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EDITORIAL | Japan’s New Plastic Law Doesn’t Address the Bigger Problem

The most urgent problem is the damage to the world’s oceans from lost fishing gear. The law instead introduces small moves that only increase the burden on consumers.



Instead of plastic, bamboo, wooden, and biodegradable plastic toothbrushes, hairbrushes, and razors provided inside the Kamikochi Imperial Hotel (provided by the Imperial Hotel)

The Plastic Resource Circulation Act came into effect on April 1, 2022. The new law aims to curb plastic waste by reducing the use of petroleum-based plastics and by promoting recycling. 

Plastic products, which are often inexpensive, durable, and adaptable, have been used in large quantities in a wide variety of industries over the past half-century.

Although plastic is an organic material containing carbon, it is man-made and therefore unaffected by decomposers. Any plastic that spills into nature will remain there permanently.

Plastic debris drifting in the ocean is broken down by ultraviolet rays and ocean waves into tiny fragments called “microplastics.” The fragments can be unintentionally ingested by marine animals, and then accumulate in their bodies. The adverse impact of plastic debris on marine ecosystems is a global concern.

RELATED: Asia’s Wastes Create Plastic Graveyard in Japan’s Deep Sea

Japan has been trying to reduce plastic waste by introducing mandatory charges for plastic bags, but the new law will target 12 more plastic products to further reduce disposable products used in daily life.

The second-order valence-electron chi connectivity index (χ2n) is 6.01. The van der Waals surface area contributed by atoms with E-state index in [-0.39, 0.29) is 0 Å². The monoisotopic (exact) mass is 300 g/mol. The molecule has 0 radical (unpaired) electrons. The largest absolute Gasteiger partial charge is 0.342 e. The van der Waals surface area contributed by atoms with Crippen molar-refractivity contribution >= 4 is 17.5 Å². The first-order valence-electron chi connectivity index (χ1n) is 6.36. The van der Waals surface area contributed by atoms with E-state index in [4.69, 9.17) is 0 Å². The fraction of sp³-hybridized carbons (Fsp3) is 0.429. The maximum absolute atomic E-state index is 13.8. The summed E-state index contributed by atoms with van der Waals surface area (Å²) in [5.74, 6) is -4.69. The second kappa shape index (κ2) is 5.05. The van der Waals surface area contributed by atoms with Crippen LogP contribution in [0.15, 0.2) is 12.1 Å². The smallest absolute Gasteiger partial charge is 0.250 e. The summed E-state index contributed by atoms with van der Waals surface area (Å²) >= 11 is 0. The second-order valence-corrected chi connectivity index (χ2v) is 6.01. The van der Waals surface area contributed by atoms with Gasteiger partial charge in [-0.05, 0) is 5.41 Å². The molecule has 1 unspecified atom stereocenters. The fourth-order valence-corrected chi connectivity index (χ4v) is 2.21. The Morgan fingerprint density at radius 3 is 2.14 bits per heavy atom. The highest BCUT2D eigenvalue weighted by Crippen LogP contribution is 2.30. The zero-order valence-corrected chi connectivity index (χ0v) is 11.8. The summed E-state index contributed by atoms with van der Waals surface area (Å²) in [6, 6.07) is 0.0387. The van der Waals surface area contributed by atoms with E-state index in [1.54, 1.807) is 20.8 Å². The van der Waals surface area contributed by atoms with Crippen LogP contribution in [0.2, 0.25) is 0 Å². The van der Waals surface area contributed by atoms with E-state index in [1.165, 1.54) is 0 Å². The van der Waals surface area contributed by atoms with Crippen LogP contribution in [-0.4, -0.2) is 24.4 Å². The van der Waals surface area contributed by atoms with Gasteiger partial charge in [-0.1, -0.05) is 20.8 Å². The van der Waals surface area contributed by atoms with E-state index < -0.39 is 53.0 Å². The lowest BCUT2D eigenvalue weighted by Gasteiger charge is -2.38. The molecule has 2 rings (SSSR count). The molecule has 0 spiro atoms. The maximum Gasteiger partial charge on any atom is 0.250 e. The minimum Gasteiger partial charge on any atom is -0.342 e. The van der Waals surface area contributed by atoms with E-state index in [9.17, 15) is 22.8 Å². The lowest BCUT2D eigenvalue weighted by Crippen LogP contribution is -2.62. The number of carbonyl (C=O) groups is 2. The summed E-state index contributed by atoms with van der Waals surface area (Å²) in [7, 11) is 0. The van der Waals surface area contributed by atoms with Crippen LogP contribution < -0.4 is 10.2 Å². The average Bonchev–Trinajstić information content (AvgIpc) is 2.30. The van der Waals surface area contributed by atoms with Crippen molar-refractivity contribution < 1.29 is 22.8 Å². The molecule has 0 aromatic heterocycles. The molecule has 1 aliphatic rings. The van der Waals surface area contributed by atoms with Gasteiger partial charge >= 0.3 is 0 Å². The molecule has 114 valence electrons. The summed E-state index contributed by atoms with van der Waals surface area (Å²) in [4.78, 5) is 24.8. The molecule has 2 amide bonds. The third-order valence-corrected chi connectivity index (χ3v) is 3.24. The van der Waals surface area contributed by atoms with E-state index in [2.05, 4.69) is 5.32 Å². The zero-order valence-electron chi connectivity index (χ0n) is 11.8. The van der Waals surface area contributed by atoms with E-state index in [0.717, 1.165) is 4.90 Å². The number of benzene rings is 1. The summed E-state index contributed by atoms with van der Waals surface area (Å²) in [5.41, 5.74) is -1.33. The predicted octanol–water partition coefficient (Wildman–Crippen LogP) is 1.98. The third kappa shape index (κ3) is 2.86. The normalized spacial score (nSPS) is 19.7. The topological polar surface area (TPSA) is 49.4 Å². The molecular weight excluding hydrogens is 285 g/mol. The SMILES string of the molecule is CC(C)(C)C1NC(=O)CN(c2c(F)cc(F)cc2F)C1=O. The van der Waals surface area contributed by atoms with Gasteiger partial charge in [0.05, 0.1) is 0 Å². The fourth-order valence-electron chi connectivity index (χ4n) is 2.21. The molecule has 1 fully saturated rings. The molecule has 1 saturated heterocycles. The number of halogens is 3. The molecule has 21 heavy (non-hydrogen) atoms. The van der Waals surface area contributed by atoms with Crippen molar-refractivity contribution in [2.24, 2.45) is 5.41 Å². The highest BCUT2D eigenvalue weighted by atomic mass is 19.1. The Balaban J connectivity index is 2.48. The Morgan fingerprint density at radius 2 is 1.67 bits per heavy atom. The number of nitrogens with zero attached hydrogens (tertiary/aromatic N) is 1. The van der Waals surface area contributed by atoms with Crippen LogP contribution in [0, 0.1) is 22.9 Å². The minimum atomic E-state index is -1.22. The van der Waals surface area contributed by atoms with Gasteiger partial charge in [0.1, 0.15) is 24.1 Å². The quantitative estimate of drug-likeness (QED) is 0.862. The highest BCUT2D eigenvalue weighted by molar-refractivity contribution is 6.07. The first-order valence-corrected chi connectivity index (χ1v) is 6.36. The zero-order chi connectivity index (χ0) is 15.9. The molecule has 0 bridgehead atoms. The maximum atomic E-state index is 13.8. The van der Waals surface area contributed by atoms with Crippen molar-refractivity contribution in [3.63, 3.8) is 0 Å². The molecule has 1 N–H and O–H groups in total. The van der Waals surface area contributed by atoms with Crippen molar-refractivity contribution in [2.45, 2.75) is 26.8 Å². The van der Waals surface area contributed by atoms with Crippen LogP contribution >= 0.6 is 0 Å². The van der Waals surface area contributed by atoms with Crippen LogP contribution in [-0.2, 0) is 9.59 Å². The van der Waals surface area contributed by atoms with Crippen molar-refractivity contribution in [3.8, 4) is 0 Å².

These plastic products include cutlery in restaurants, amenities such as toothbrushes and shower caps in lodging facilities, and even hangers used by dry cleaners.

Restaurants and other businesses that hand out more than five tons of plastic products annually will be legally obliged to set reduction targets by charging customers or switching to alternative materials.

RELATED: From Shopping to Drinking: Zero Plastics Goal Becomes Kameoka City’s Way of Life

Getting to the Deeper Problem

The new law will also affect consumers by changing the rules for separating household plastic trash. For example, consumers living in municipalities that require plastic food trays and snack packaging to be taken out as “burnable plastic trash” will soon be allowed to take out all their plastic trash together.

April is a season of change in Japan with many people relocating. To prevent confusion, the national and local governments must ensure that information on the new law is easily accessible and comprehensible.

The new law also hopes to re-examine Japan’s throw-away culture. While its aims are noble, it leaves major issues untouched. 

The ultimate goal of the new plastic law should be to prevent the world’s oceans from turning into the Earth’s dumping ground. 

The most damaging type of plastic waste in the ocean in terms of quantity and degree of harm is fishing nets and other fishing gear that have been discarded or lost. 

RELATED: Pacific Garbage Patch Now 3 Times the Size of France

Plastic bags are low on the priority list. Solving the problem of big plastic waste in the ocean is more urgent in the quest to improve the environment.

If the government is patting itself on the back for introducing measures that merely amount to an assortment of small moves accomplishing only to increase the burden on consumers, it is undermining the very purpose and effectiveness of the new law.


(Read the editorial in Japanese at this link.)

Author: Editorial Board, The Sankei Shimbun

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